Mythbustin' the Moon Hoax: Part 2

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Jul 18, 2008
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So the Mythbusters are taking on the Moon Hoax, as I previously reported. However, there was some confusion over the air date. Well, I can confidently tell you that it will air on Wednesday, August 27.

Yay!

That's two days before Dragon*Con, so maybe I'll talk about it there. As I mentioned in my last post, I was an informal advisor to this episode, giving advice on properties of the lunar regolith (the powdery substance that covers the surface of the Moon, composed of lunar rock ground up by relentless micrometeorite impacts, the solar wind, and the serious temperature gradient between lunar day and night) and also on some properties of the pictures taken by the Apollo astronauts.

You know, the astronauts, the ones who really did go to the Moon? Yeah, them.

Still, I can't reveal any knowledge of how the tests went... mainly because I don't know. I twisted Adam's arm at TAM 6, but he wouldn't give me any info except elliptically. I can guess how most of them went, because I have a pretty good grasp of what they were trying to do... but testing something still can yield surprises. I honestly can't say what they found, so I'll have to wait until August 27 just like everyone else.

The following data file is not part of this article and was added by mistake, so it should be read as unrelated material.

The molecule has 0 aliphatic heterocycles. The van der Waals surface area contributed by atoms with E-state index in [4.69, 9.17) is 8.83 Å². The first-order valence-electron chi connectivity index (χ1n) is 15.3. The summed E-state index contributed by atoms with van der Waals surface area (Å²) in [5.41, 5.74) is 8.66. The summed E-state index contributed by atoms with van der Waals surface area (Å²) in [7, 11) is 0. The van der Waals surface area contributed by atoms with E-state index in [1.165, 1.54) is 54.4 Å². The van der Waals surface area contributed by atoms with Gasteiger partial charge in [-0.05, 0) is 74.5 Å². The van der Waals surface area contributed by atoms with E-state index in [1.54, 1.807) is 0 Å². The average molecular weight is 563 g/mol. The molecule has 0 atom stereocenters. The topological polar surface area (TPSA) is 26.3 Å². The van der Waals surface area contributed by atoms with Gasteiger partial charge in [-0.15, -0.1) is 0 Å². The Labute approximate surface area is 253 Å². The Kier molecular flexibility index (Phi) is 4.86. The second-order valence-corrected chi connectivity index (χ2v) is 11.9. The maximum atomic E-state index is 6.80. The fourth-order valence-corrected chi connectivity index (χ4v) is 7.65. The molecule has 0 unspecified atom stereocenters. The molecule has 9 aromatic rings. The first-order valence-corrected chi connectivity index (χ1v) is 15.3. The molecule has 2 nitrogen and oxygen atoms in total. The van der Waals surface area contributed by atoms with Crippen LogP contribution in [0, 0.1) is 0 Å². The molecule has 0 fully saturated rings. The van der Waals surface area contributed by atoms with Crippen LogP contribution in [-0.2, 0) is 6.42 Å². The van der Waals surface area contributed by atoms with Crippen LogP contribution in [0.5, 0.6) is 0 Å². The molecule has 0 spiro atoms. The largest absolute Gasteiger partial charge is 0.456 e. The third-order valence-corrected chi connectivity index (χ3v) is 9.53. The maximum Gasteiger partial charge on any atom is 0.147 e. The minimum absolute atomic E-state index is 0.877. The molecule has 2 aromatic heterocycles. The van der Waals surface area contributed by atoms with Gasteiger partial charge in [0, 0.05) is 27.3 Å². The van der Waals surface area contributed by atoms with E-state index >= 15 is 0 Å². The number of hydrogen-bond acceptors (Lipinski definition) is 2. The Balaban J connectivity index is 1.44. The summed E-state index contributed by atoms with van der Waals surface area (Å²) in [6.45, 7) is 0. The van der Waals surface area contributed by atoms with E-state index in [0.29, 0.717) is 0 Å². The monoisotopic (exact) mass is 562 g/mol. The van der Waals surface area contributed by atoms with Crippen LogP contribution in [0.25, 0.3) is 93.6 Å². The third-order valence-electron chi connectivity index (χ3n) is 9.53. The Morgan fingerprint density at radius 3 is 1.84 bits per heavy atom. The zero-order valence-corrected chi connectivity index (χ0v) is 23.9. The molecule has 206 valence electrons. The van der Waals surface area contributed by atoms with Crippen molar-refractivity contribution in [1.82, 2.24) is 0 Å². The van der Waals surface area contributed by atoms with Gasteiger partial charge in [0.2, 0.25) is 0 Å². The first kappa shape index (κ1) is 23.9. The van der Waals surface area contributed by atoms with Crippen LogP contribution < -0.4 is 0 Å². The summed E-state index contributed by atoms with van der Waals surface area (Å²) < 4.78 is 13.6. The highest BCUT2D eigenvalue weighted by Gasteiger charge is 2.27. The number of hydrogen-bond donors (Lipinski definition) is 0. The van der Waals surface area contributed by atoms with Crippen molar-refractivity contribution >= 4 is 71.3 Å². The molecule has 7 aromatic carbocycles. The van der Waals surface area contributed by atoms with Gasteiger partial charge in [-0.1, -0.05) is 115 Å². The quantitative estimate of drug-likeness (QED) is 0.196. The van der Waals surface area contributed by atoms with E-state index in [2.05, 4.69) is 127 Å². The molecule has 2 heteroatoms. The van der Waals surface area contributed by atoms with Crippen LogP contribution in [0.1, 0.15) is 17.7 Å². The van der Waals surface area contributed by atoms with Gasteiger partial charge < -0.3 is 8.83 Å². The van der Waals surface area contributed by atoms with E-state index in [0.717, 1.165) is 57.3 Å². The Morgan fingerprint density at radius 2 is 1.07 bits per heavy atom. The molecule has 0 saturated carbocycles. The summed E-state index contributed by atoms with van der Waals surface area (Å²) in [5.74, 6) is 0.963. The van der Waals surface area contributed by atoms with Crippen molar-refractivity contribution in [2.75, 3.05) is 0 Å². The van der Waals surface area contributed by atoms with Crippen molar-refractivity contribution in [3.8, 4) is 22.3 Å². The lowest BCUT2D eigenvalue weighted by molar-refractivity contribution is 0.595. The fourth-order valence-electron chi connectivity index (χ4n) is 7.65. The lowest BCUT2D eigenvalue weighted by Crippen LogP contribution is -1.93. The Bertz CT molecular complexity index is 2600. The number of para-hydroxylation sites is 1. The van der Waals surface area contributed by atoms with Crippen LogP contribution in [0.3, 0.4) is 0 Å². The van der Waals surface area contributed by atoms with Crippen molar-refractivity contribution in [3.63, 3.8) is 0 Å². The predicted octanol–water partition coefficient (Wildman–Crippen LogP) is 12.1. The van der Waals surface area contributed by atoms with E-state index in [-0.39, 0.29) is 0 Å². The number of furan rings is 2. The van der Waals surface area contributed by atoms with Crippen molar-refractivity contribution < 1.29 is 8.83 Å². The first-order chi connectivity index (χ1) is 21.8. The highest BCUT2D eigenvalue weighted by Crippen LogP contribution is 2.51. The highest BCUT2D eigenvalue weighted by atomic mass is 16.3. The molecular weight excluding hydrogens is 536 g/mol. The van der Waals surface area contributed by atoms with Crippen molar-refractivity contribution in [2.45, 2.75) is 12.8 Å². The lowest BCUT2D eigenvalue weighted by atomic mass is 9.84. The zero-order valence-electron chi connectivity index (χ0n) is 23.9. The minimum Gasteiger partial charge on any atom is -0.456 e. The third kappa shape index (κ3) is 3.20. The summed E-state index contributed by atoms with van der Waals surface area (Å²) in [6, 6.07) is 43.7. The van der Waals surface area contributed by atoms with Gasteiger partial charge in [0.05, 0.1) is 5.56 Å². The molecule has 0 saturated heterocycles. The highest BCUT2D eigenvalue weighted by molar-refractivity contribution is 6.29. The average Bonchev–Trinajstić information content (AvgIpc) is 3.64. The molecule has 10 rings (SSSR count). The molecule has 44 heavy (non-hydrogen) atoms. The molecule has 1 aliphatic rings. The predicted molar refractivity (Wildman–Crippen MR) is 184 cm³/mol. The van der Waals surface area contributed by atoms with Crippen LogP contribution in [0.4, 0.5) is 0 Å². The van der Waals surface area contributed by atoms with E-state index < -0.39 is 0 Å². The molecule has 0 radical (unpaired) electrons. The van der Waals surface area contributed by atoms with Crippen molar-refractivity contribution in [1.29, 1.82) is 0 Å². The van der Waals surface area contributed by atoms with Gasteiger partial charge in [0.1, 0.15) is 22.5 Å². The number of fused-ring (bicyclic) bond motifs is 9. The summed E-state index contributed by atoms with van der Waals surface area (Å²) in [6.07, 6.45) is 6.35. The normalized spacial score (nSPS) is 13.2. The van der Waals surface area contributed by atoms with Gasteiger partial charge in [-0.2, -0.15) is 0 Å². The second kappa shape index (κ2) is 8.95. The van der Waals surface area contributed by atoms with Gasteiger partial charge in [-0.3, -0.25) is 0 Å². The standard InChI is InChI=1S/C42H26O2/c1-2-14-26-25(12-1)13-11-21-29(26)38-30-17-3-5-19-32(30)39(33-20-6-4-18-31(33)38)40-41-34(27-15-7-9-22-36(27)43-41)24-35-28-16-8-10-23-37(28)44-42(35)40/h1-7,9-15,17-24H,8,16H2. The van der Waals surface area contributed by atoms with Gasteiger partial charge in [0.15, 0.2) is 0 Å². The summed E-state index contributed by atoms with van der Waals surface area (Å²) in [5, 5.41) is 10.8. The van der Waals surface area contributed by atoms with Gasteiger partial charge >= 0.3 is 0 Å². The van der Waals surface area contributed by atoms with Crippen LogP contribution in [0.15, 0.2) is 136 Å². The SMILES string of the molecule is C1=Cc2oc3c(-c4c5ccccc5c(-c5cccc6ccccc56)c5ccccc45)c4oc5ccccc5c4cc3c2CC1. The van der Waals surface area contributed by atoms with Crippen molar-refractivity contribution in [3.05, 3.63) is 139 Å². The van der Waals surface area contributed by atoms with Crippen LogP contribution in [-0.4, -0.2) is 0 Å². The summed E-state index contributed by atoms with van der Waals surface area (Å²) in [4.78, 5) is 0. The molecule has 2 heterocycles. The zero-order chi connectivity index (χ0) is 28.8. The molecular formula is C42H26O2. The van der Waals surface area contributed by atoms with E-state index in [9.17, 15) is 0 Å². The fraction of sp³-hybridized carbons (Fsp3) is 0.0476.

Dagnappit.

Adam, right after I twisted his arm (actually, he was dropping by my interview with the Skeptic's Guide to the Universe kids, and we wound up chatting up the Moon Hoax). Image courtesy Skepchick's Flickr stream.

However, Adam and Jamie are doing a Mythbusters panel at Comic Con next week, and I will be there, boy howdy will I. I'm hoping to corner Adam again, and see what I can squeeze out of him. But it's hard to pressure someone who works with explosions and bullets and giant electrical currents and smelly feet and sharks and home-built cannons and poisonous substances.

I'll think of something.

Until then, here's the Moon Hoax part of the official press release from The Discovery Channel:

Wednesday, August 27 at 9PM – The MYTHBUSTERS take on one of their biggest, most controversial myths ever: Could the July 1969 moon landing have been an elaborate hoax? First, Adam and Jamie focus on photos, testing the theory that two of NASA’s most famous images were shot in a studio. Then, they investigate the myth that to get the classic "low lunar gravity look" the government shot the footage in a studio and then simply slowed it down. And Grant, Tory and Kari take on the claims that the footage of footprints and flags flapping in zero gravity had to be faked.

Coooool.